Hot. This morning, I woke up and wasn’t feeling the need for a heated practice. Although I had planned to go to Bikram Yoga, my warm blooded body was telling me that it needed the cool fresh air. It was cloudy with a slight chill in the air yet I knew that heat on top of heat would only give me a hot head which would ultimately lead to fatigue and frustration. My eyes were due for a break too – no concentrated gaze on the mirror, just a rest. I’ll admit, I was a little bummed that Bikram wasn’t on the to-do list but I was experienced in the consequences of simply giving in. Instead, I put on the brightest top I could find, dragged my husband to Pacific Palisades, and tackled one of their steepest hiking trails. I still wanted a challenge.
On the Temescal Ridge Trail in the Santa Monica Mountains
A little while ago, I wrote about my attempt to transition from a new found love of hiking to tackling my fear of running. I loved the run’s natural high and the amount of ground I could cover on the mountain trails at a faster pace. But it was after a few runs that my Achilles Heels, literally, started giving me grief. Today, weeks later, I still wake up with Achilles so tender and tight that I need a few moments to ease into those first few steps from bed. Added to that, my knees were begging for me to stop – they just hurt and simply served as a reminder as to why I had never taken up running years before. I gave up trying to run. I had given it a shot – it just wasn’t me. But I persevered with the hike.
Ever since I can remember, I have always loved to go for walks, whether along the bush walk near my parents’ home in Sydney, while exploring a foreign city, or simply meandering around the block of my current home and taking random photographs. I can walk for hours and be happy taking in my surroundings; I stroll with no direction and love the sense of wonder that it gives me. It took me a move to Los Angeles coupled with a running-fail to realize that hiking is a natural fit.
Temescal Ridge hiking trail – it’s steeper than it looks
YOGA & HIKING
When I know that spending 90 minutes in a hot room isn’t a spirited move, I usually take a hike. My husband used to just tag along; months into it however, he’s feeling challenged and noticing improvements. We’ve gotten faster, become more focused, seen previously unexplored parts of greater LA, and are more appreciative of nature’s seasonal change around us. It’s on my hiking days that I do a home yoga practice. I usually indulge in a Yin Yoga session (Paul Grilley led DVD) or restorative PM practice led by Colleen Saidman. If I need something that generates a bit of a sweat, albeit in the comfortable temperatures of my own four walls sans the mirror, I flow with Corepower Yoga or any DVD in Rodney Yee’s Power Yoga series. I’m finding that this balance is working for me as I use different muscles, utilize a number of breathing techniques, and rejuvenate when my body asks for it; I respond better to Bikram Yoga when I’ve taken a break. Plus, I like that I am listening to my body and not blindly following an addiction to any set practice.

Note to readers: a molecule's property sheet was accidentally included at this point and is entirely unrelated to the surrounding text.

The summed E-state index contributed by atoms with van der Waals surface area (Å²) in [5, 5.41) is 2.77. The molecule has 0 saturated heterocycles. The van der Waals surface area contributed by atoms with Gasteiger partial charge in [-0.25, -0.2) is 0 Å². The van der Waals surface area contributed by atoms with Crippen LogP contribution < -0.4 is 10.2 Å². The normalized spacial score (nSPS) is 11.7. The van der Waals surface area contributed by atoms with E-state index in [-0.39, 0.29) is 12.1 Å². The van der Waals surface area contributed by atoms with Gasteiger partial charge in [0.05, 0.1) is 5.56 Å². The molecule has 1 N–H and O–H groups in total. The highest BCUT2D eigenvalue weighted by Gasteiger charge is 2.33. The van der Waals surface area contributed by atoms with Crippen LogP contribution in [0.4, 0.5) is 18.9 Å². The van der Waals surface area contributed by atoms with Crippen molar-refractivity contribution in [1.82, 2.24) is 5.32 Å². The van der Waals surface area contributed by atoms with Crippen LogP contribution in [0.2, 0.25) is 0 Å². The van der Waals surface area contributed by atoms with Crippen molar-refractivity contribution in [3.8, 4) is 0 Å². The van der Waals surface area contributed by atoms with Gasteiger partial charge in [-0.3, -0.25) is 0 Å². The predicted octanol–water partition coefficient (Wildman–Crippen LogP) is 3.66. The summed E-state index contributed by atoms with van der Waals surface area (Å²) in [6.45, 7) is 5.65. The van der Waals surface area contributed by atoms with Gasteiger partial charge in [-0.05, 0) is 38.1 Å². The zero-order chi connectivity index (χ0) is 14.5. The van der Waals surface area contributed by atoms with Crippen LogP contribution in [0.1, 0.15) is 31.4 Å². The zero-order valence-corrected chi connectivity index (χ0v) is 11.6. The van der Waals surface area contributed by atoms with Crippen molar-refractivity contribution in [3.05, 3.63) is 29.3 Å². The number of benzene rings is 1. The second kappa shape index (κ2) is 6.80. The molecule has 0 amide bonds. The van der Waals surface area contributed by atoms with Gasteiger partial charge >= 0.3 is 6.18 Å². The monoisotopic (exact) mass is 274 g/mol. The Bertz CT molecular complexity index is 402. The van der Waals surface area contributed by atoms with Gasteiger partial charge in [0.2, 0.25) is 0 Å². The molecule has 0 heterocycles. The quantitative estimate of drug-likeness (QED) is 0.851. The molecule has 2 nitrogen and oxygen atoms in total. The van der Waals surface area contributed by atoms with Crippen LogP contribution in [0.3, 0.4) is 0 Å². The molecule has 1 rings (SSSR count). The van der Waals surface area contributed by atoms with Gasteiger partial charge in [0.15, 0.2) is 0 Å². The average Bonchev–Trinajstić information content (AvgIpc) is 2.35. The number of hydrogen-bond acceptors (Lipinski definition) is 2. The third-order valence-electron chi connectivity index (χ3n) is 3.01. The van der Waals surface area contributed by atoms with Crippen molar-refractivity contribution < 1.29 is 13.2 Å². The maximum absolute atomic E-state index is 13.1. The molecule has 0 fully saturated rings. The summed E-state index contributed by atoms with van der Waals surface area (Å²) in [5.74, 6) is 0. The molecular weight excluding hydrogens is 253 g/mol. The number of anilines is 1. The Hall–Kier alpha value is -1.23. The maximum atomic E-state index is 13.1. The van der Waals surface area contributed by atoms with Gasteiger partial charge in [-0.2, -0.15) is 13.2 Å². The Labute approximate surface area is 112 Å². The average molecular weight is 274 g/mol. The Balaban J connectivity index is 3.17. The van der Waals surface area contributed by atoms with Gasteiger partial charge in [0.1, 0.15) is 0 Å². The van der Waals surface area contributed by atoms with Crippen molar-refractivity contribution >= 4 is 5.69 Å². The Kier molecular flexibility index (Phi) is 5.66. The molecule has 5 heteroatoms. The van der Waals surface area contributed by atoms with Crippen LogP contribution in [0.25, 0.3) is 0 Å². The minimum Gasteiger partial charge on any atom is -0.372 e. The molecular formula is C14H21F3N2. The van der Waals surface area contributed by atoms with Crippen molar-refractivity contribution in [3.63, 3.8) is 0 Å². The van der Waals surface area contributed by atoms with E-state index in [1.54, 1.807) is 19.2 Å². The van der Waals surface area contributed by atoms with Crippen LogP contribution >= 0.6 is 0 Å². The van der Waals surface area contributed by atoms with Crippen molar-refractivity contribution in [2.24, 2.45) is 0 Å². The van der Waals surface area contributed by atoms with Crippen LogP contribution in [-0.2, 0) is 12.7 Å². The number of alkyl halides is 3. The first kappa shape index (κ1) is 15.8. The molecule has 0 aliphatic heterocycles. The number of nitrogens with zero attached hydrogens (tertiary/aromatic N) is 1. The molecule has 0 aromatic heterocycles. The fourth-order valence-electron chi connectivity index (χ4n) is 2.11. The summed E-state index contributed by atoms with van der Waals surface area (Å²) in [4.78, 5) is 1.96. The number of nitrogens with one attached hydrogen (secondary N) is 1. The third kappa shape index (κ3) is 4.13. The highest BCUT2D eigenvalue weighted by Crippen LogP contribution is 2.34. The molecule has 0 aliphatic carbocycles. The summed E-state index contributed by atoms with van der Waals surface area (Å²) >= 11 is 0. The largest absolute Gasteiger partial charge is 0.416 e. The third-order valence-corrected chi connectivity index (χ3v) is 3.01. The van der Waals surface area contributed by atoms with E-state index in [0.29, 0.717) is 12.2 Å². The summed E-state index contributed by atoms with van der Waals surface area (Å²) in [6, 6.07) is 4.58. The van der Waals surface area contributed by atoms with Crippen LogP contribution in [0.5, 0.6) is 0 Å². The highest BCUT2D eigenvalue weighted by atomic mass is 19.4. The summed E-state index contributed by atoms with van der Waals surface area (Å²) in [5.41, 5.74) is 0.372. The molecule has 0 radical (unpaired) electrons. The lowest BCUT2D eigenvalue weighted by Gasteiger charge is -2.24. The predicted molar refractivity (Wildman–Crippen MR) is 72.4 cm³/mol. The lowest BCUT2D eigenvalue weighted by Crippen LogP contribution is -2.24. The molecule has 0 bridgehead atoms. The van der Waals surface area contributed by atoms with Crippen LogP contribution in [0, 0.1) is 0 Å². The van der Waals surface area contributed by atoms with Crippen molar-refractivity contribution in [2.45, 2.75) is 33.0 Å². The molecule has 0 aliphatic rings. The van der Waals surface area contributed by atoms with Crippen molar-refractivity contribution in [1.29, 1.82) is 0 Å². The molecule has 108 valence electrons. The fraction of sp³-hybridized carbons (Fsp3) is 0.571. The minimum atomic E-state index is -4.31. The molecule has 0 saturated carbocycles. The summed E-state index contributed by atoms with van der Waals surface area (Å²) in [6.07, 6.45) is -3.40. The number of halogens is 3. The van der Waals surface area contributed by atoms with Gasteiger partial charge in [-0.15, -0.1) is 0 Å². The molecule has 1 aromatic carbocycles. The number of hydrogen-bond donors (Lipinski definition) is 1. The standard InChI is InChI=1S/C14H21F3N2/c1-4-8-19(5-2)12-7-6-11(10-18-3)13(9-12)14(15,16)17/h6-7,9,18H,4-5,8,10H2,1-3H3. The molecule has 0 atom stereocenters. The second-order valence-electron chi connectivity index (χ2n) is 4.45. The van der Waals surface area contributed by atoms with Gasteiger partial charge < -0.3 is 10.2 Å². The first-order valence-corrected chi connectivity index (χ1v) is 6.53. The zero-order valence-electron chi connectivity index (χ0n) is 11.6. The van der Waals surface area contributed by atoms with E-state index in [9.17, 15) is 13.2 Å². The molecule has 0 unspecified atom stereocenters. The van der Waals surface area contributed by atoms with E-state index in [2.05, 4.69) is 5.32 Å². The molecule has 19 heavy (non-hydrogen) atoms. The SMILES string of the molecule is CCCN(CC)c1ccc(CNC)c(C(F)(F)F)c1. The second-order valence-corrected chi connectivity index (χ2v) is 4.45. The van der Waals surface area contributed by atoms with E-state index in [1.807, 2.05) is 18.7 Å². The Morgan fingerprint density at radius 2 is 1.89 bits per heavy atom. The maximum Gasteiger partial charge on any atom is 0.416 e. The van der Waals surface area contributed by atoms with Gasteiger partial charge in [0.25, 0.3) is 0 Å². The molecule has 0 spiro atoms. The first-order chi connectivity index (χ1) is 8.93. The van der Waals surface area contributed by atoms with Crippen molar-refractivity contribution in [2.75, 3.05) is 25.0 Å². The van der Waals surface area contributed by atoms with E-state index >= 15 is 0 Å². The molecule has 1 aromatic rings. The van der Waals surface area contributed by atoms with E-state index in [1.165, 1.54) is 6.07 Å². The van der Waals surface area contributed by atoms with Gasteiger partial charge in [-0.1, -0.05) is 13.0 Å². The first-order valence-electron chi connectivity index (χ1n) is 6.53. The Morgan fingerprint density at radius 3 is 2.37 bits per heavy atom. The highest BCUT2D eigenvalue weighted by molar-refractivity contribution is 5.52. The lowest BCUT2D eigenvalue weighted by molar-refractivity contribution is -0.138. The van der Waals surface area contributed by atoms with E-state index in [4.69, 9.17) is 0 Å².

Just a part of my DVD collection; old-school, I know.
A MEETING WITH MY MIND
This isn’t always the case but at times I find my meditation wavers in the Bikram class. I am either so focused on the posture’s technique, listening to the teacher’s words and/or corrections, or holding my gaze on my flushed face in the mirror and thinking “is it hotter in here today?” that my mind doesn’t take a rest. Hiking affords me the time to not only step away from the hot room and get a sweat on, but an extended period away from the laptop and keyboard. As a writer, I have so many ideas, thoughts, facts, and the latest Twitter headlines in my mind that I need to regroup. On hikes, I schedule a meeting with my mind – a time to reshuffle, sort, organize, file, while allowing random thoughts to enter and exit. It’s just like the sentiment @nilofer shared on a recent TED Talk: that stepping out of the box helps you to think outside the box.
In an article in May issue of Find Bliss magazine, Julie Carmen quoted her mom who says, peaceful vistas “allow our eyes to find something beautiful as a resting place.”
View of downtown LA from the top of the trail
Earlier today, on that steep uphill climb – note: it’s the hiking trail that my husband dislikes the most – we actually broke our time record by a few minutes. We were both flabbergasted, surprised and felt a degree of exaltation. Mind over matter; the Bikram practice works outside of the hot room too.
My husband, happy to be on the downhill climb
Spring flowers, close up
Spring flowers in white